2. Presentation by Dennis Mueller (VP/CTO) of American Solar Utility on the following: – Livingston City Energy Assessment status. – Solar project Aggregate Net-Metering options with both PG&E and MID. – Solar project Land Options. – Solar project Power Purchase Agreement – Options between ASU and Livingston. – Energy Efficiency technologies (lighting, etc.) with near and long-term options. – Next steps and schedule.

In late December, 2014, the City Council gave the approval to do an Energy Audit and to look for possible places to build a Solar Farm.

During the Presentation, one of the Suggestions was to locate the Solar Farm at the old Industrial WasteWater Treatment Plant site which is being decommissioned by Foster Farms: as the Permitting Process would be easier.

But there’s a slight hitch…even though Foster Farms brought it’s own Industrial Waste Water Treatment Plant online in December 2010, it may be a while yet before the site of the Old Plant is completely decommissioned and ready for other uses. According to a Clean Up and Abatement Order issued by the Californial Water Board on July 21, 2012 for the Old Industrial Wastewater Treatment Facility: Foster Farms was instructed to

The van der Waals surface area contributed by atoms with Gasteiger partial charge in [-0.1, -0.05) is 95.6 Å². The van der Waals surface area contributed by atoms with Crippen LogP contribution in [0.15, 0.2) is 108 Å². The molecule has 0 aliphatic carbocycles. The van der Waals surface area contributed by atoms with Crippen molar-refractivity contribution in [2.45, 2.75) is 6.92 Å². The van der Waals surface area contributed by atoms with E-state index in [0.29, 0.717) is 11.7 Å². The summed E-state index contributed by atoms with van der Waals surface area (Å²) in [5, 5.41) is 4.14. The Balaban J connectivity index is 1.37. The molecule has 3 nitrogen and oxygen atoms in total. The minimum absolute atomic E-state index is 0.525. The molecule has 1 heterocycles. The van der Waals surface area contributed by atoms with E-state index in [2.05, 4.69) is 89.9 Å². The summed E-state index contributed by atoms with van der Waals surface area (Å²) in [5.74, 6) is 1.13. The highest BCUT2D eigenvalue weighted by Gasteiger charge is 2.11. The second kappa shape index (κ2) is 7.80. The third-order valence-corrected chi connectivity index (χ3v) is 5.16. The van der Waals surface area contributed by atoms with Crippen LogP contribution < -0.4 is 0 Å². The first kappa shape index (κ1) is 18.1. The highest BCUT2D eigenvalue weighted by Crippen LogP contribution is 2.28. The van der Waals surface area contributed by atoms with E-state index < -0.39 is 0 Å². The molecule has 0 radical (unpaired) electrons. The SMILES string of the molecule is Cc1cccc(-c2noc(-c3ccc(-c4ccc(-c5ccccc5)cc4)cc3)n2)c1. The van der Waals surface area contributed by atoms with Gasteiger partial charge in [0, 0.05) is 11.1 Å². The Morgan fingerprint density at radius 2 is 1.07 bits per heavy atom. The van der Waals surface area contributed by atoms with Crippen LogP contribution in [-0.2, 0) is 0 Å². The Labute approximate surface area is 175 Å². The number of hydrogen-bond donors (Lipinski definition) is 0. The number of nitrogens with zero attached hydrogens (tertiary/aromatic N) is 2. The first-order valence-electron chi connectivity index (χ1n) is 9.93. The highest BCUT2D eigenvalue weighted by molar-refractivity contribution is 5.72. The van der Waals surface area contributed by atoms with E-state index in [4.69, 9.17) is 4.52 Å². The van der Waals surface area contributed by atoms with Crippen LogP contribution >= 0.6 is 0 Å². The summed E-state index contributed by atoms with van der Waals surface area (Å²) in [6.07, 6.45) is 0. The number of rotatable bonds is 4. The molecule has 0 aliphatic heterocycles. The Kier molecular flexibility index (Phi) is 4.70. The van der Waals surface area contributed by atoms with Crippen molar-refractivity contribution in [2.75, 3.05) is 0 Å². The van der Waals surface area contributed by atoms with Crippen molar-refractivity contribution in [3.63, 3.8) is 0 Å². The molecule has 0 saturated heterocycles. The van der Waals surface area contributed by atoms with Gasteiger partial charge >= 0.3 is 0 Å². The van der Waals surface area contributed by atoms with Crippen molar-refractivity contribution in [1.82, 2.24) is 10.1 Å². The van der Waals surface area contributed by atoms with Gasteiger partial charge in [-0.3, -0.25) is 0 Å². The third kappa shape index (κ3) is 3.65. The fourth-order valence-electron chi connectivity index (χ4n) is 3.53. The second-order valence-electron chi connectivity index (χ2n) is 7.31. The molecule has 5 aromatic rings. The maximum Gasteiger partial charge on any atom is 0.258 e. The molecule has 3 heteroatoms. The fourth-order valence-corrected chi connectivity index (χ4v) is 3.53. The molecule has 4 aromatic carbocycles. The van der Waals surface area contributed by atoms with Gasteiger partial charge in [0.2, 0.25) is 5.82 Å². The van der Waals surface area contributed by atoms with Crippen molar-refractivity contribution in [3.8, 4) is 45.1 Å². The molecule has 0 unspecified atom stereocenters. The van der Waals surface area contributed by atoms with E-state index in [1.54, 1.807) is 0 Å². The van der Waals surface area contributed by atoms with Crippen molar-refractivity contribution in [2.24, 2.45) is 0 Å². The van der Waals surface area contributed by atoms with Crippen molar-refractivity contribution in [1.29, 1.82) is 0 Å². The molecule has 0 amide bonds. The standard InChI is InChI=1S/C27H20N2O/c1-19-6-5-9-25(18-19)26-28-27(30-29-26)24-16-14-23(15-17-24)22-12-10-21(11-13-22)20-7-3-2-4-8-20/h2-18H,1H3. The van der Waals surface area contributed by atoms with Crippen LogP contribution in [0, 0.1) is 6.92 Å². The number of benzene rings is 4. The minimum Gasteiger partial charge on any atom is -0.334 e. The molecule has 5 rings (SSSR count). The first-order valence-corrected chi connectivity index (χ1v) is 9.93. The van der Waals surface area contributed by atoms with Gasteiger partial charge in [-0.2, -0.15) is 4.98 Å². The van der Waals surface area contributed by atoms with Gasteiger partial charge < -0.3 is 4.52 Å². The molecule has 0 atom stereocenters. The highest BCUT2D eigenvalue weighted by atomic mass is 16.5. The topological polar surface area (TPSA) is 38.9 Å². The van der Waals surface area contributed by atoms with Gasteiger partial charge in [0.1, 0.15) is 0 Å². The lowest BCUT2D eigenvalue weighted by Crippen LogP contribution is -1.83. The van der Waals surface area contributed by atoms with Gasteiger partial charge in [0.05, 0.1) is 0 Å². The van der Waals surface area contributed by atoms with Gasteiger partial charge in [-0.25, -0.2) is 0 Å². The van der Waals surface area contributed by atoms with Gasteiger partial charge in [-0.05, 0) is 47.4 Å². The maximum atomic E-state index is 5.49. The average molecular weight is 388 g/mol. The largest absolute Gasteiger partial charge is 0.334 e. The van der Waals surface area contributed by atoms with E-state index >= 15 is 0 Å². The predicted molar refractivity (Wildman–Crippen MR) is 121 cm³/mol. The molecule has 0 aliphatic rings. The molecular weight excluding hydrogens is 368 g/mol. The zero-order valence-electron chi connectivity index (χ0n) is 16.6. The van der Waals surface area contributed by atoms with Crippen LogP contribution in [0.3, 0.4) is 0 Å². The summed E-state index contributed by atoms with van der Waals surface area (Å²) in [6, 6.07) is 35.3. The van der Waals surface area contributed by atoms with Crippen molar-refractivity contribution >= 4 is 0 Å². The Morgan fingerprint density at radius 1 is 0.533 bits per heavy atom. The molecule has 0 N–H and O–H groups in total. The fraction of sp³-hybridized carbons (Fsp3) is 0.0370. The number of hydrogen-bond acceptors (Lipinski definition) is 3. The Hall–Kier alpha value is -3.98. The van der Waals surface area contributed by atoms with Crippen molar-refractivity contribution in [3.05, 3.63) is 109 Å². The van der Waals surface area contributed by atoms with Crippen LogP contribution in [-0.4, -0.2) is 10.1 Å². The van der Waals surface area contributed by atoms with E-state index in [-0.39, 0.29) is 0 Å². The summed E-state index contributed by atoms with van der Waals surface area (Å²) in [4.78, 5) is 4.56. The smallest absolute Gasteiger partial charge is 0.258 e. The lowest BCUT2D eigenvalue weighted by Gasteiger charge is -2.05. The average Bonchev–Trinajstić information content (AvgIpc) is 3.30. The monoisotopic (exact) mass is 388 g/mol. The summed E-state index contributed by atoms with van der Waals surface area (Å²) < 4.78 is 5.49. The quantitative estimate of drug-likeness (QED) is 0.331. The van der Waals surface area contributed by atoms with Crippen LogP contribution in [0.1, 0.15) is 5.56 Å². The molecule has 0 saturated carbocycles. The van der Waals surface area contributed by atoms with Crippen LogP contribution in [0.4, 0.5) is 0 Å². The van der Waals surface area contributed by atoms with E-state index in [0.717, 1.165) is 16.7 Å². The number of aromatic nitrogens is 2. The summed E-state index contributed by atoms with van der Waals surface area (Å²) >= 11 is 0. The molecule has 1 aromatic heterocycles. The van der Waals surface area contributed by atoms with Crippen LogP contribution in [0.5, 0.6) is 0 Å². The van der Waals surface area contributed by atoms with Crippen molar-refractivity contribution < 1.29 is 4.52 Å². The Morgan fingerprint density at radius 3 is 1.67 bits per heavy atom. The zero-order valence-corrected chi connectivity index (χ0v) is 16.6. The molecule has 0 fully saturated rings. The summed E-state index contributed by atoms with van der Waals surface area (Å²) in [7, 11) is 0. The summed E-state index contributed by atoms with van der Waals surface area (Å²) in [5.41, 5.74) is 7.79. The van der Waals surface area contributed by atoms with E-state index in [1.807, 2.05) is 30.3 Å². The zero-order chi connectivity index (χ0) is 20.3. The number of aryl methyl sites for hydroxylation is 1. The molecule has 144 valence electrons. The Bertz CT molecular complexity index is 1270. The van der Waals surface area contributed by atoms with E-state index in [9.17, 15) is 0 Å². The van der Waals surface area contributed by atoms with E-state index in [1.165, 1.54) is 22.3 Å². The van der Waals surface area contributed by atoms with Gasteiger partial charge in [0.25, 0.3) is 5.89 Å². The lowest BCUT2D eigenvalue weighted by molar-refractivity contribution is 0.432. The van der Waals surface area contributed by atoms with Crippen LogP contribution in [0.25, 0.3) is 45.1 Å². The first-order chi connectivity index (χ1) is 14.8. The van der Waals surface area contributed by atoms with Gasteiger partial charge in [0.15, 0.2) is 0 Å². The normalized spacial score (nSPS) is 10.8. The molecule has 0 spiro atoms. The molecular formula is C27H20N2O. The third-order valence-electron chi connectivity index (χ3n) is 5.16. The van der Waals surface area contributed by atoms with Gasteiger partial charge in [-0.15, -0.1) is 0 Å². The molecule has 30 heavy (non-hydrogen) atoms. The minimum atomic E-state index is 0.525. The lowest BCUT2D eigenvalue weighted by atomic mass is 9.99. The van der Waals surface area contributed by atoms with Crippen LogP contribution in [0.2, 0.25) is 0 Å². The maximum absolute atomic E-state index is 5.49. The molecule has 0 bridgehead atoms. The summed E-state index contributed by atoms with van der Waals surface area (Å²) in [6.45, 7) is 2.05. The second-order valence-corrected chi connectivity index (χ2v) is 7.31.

Pond Remediation Schedule

According to the Schedule Above, the last of the ponds will not be cleaned up until of the end of 2017. However, Mr. Mueller indicated that he ought to be able to negotiate with Foster Farms and help the process move along just a little bit faster.

There was also a discussion about whether the City should enter into a Power Purchase Agreement, or buy the System outright: with the City Attorney stating he had experience negotiating Power Purchase Agreements and could evaluate all the City’s Options.

PUBLIC HEARINGS

3. Resolution Adopting the Americans with Disabilities Act (ADA) Self-Evaluation and Transition Plan. 

According to the Staff Report, an ADA Self-Evaluation was a requirement of Caltrans. If this Self-Evaluation and Transition Plan was not done, the City “would not be able to request funding authorization on any transportation projects funded by the Federal Highways Administration.

Deficiencies turned up by this Evaluation would be addressed as funds become available. Although the City does not currently have enough money to correct everything listed in the Engineer’s Report, there may some money coming for these projects at a later date.